I ain't much accustomed to riding a swivel chair. I had taken an Igorotee arrow in my thigh out in the Philippines and the wound was slow in healing. I had spent quite a few years helping to drag our red brothers off the free life on the Plains and onto reservations where they could raise alfalfa and such and learn to be as unhappy as the rest of the farmers—plagued with church, newspapers, regular baths, the whole disaster—and I had recently got back from helping to visit the same upon our little brown brothers over China way and they didn't like it any better. The Army was proving as good at massacring brown as red. Put 'em under the ground, it's good for the corn. Good for business.
There was a bar across the street, Scanlan's, so I went there for a drink. It's always the same with me when something tragic happens to a friend—death, getting married, becoming President—and I needed to be alone with myself. I put some money on the bar and had a drink or two and pecked through the ruins of the free lunch that Ollie, the owner, set out every day.
I heard a Sioux war whoop behind me and my hand went for the gun I wasn't wearing—some habits is hard to shake—and when I turned around there was Buffalo Bill Cody. I had seen the posters advertising his show and had planned to stop in that night. I had a lot of friends who were in Bill's Wild West Show, and I had known and liked Bill for thirty years. Liked him some of the time, anyway.
"Well," says Bill, "looks like Theodore is the new President."
Bill was dressed like he always was these days—fringed white doeskin coat, white pants and embroidered white shirt, a big glob of silver and turquoise at his throat, thigh-high dragoon's boots. Bill was much better known than McKinley. All of the loafers in the bar (I had business there, you see) got goggle-eyed and began to edge over to us. Bill waved them away without ever quite looking at them.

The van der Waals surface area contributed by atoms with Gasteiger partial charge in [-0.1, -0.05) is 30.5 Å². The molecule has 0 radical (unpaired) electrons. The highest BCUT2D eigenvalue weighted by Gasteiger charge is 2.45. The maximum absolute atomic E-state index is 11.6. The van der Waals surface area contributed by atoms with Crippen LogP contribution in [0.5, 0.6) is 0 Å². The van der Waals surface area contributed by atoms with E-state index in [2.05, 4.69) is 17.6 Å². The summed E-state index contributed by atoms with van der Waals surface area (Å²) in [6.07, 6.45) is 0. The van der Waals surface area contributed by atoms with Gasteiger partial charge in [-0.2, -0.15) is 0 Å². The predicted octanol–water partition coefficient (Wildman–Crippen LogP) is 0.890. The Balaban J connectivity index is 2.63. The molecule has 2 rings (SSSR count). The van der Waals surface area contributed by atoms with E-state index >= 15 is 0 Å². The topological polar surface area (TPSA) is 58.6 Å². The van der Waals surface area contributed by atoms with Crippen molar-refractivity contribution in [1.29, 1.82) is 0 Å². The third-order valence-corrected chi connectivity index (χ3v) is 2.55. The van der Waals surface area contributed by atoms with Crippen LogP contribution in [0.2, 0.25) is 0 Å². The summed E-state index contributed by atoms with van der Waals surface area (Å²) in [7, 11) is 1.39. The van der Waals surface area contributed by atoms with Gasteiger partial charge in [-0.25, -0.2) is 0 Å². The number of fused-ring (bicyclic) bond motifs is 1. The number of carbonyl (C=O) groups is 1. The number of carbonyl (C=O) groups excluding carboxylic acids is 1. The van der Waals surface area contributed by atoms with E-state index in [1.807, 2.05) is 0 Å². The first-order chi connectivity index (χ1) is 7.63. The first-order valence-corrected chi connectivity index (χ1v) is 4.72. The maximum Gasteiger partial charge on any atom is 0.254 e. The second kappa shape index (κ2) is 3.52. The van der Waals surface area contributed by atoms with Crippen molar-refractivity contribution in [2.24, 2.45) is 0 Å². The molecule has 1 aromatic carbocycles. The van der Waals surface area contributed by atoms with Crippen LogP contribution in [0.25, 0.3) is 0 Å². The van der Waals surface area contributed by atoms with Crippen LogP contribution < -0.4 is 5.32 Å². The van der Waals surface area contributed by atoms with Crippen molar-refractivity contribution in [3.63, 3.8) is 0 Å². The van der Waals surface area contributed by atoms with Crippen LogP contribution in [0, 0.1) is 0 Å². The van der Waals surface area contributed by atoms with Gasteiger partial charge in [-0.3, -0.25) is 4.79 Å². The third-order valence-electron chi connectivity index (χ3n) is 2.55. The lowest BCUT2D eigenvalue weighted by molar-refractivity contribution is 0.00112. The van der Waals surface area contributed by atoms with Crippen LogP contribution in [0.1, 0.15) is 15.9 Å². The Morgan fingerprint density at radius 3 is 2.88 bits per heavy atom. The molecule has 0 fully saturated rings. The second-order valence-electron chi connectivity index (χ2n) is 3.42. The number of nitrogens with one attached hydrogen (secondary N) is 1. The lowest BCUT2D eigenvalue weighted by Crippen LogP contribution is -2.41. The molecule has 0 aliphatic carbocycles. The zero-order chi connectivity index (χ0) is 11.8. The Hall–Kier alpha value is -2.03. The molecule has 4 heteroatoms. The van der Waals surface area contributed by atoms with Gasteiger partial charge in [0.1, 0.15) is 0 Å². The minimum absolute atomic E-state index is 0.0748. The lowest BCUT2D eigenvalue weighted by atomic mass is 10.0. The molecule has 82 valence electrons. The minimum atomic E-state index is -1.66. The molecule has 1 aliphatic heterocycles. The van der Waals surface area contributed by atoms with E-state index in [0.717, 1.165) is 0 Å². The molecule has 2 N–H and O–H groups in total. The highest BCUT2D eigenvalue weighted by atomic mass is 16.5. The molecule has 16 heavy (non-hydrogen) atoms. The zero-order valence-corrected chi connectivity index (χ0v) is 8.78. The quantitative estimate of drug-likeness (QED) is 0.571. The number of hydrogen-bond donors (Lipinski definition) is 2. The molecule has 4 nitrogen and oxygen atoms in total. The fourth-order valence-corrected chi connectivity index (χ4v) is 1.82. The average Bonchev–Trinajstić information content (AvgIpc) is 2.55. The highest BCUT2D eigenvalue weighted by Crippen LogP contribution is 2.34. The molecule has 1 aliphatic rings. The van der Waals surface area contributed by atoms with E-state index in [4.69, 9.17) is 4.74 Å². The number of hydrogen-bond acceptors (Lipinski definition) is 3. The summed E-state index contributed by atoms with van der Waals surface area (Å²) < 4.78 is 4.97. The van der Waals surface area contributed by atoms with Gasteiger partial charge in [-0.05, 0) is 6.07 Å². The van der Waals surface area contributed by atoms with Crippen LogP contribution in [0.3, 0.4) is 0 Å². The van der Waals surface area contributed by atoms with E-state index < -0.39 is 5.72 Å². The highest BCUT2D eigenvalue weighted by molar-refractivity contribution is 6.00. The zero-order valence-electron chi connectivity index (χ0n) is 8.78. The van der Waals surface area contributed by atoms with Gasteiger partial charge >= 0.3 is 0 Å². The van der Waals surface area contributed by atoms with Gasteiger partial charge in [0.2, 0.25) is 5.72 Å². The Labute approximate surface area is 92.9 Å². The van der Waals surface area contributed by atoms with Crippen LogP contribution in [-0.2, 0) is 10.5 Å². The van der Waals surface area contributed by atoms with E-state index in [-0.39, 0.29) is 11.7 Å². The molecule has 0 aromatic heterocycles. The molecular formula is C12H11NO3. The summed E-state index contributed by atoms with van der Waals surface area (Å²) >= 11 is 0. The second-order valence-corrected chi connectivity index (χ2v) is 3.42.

"Before you ask," I says, "I do not want to rejoin your show."
"I'm damned sorry to hear that," says Bill, "since you are the handsomest feller, Luther. You look like what every mother wants for her daughter. Had you gone on the stage instead of to our great West, you would be a wealthy and respected idol of the footlights."
"I can't help how I look," says I. Well, damn it, I do look like the dark-haired feller in the ads for elegant suits. It has caused me no end of trouble.
"Think of the money you could make," says Bill.
"I ain't parading around like a prize bull at a goddamn stock show," I says. "To hell with you."
I looked myself over in the mirror behind the bar. Well, if you want a tall, black-haired, moustachioed, modern gentleman, I'm it so far as appearances go. And that's as far as it goes.
And as for Bill's show, I'd done that for a few weeks back in '88 and I am hard put to think of anything I ever hated more. My part in the proceedings was to thunder out from stage left and haul a buxom actress name of Gertie Jordan up behind me on the horse. She wore so much whalebone she made a sound like a stick run along a picket fence when she slid up the saddle skirts. And then I was supposed to say, "Fair Maiden, do not fear, for Kelly is here with you now, and I shall gladly die to save you from these savages." Try it at the top of your lungs sometime, while you're sitting on a banister and hauling an overstuffed chair up one-handed.